There's a delightfully old-fashioned feel to the production of Peter Pan, this year's Christmas entertainment at the Theatre Royal, Brighton.
While many Christmas productions feel the need to stuff the cast with soap stars and pop singers and contain versions of the last chart hits, this production proudly stays true to its Edwardian roots. There are even delightfully old-fashioned names like Granville Saxton and Fenton Greyin the cast and rather than X-factor style ballads, we're presented with "Rule Britannia" and some Gilbert and Sullivan.
JM Barrie's story of a boy who won't grow up is virtually fool-proof and – wisely – writer Eric Potts and director, the afore-mentioned Grey, see little need to muck around with the classic. There's a splendid, rollicking Captain Hook from the splendidly-monickered Saxton, doubling as Mr Darling. He milks the chorus of boos and hisses for all its worth and goes to his crocodilian fate with a stiff upper-lip and defiant cry of “Floreat Etona”.
There's also a delightfully-camp Starkey, courtesy of Samuel Holmes, who adopts a full-on Kenneth Williams impersonation for the art. Holmes has just finished a tour as a singer in Round the Horne, and must have been watching the Williams impersonator carefully.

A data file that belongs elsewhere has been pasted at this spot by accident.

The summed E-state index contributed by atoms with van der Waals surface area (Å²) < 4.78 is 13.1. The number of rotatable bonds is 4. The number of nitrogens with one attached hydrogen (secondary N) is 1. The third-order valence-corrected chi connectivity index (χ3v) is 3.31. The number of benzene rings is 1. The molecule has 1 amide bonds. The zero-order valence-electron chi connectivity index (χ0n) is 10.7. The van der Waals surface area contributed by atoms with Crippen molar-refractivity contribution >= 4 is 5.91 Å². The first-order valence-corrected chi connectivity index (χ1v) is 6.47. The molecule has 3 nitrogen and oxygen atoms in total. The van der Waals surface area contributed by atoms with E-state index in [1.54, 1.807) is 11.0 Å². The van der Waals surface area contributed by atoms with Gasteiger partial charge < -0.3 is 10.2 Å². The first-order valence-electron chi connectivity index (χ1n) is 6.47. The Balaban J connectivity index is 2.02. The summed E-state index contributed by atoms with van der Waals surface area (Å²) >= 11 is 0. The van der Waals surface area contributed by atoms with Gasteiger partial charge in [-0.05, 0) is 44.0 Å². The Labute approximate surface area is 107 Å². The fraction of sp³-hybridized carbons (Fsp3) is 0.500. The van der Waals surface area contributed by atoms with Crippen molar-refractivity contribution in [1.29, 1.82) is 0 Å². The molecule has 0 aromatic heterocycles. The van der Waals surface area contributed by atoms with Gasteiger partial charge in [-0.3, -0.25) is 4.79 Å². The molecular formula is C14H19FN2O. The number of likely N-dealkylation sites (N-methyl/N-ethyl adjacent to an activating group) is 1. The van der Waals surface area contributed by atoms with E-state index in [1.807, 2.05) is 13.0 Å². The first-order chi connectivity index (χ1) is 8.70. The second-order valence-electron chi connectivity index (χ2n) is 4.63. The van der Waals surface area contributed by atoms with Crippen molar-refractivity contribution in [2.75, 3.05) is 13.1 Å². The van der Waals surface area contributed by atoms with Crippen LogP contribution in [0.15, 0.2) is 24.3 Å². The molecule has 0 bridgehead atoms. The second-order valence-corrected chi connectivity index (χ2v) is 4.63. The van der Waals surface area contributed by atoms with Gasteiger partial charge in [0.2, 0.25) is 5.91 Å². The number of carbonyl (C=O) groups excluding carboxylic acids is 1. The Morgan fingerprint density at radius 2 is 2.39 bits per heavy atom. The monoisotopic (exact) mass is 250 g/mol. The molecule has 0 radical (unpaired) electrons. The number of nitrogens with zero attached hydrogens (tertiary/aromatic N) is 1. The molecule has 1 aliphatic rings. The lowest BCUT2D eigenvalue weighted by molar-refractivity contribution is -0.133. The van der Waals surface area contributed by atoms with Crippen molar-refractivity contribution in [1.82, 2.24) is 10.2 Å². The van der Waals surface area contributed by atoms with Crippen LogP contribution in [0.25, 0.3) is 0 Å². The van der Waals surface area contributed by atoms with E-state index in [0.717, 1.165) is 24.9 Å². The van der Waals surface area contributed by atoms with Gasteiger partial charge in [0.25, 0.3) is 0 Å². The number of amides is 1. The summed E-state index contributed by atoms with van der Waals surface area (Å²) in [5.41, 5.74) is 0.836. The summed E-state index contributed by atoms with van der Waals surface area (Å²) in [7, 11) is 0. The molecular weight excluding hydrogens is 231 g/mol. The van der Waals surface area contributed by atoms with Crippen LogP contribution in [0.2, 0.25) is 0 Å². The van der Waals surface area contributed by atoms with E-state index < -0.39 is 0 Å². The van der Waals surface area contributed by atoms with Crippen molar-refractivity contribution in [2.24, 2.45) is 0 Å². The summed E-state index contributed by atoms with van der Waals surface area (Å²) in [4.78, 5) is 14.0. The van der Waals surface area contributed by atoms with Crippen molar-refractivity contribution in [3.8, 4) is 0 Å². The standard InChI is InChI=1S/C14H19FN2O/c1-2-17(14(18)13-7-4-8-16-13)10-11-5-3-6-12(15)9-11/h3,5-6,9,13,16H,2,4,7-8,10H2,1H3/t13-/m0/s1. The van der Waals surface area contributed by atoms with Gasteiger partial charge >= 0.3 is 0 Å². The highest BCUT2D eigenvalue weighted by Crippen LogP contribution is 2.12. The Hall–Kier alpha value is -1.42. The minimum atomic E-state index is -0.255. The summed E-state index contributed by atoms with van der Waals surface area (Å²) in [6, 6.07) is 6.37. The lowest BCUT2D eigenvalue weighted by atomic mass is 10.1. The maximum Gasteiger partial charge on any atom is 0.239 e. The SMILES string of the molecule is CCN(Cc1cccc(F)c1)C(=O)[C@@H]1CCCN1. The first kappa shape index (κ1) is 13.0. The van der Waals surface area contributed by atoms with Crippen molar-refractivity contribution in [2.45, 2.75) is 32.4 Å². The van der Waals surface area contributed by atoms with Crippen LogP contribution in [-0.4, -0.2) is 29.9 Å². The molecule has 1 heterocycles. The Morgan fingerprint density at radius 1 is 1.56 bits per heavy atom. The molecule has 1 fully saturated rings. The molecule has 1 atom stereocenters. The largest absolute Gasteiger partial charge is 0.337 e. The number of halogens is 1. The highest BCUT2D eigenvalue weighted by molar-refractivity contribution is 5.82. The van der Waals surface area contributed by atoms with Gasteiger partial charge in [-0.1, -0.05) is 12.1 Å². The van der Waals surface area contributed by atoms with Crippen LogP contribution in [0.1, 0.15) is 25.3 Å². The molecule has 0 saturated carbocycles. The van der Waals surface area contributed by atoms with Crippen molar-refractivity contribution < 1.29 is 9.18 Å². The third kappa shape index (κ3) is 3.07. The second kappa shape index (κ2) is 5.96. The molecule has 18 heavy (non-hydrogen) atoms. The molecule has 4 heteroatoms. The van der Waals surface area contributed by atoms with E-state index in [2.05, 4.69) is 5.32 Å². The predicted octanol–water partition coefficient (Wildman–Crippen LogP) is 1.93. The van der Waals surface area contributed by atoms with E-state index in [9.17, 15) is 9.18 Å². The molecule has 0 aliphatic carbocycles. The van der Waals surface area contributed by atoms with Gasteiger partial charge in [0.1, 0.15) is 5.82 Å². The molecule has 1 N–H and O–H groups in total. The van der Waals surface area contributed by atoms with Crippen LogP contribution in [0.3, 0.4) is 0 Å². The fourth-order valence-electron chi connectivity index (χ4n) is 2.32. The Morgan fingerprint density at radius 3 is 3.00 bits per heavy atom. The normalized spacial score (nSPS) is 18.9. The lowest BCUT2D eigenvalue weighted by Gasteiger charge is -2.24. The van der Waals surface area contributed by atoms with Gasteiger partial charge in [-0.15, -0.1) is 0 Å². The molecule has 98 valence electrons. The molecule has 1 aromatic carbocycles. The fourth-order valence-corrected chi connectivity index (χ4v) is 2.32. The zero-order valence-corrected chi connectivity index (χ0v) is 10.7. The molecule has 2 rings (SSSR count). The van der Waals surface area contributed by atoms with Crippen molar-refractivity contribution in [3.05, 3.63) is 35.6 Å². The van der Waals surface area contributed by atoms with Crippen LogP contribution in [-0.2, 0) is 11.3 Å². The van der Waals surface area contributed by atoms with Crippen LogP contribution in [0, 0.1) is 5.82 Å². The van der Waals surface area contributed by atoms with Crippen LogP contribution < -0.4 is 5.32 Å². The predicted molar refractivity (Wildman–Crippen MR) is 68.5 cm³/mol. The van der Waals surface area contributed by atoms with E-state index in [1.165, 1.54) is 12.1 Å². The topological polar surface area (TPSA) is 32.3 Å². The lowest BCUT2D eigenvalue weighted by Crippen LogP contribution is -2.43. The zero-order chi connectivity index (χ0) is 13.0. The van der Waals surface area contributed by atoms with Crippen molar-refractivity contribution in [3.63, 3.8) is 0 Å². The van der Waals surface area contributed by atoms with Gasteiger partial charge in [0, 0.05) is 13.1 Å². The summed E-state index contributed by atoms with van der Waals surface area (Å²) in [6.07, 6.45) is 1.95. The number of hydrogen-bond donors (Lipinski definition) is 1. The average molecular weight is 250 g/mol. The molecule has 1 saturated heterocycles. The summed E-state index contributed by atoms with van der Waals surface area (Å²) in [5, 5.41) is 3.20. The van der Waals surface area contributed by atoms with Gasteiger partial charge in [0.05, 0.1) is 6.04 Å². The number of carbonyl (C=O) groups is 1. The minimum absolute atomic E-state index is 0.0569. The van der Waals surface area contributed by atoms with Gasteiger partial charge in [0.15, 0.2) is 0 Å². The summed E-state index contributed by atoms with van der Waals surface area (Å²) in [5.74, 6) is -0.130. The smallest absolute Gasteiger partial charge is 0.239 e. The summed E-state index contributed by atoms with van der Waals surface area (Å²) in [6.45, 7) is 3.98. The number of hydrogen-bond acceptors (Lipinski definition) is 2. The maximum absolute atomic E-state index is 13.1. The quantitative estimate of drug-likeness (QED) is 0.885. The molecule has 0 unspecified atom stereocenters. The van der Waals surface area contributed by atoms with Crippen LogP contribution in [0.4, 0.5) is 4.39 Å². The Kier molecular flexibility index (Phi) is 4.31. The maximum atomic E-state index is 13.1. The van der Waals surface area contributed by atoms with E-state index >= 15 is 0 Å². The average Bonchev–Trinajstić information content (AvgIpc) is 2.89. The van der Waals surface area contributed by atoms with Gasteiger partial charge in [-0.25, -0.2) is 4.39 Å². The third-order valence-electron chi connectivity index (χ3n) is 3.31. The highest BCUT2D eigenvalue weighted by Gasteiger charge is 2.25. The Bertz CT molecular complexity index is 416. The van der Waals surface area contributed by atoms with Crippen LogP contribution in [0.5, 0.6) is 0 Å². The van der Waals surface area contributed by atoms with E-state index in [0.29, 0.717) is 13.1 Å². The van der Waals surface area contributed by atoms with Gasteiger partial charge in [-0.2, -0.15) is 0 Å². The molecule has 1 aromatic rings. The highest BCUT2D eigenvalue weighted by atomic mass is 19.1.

If there's a fault in the production it's that Harry Francis's Peter and Charlie Cameron's Wendy fail to capture any of the burgeoning sexual attraction between the characters. Barrie's book brilliantly deals with that cusp between childhood and adulthood and it's lost here. Francis, whose background is mainly in dance, is dealt a bit of bum hand as he's called on to do very little dancing.
The set by Terry Parsons captures both the children's nursery (although there's an anachronistic picture of Winnie the Pooh there) and the pirate ship, with an excellent silhouetted London skyline for the children to fly through. There's also an extremely realistic-looking crocodile that draws some squeals of excitement from the children. This is a great evening's entertainment. The jokes work, the score's tuneful and the story is guaranteed to leave a warm glow.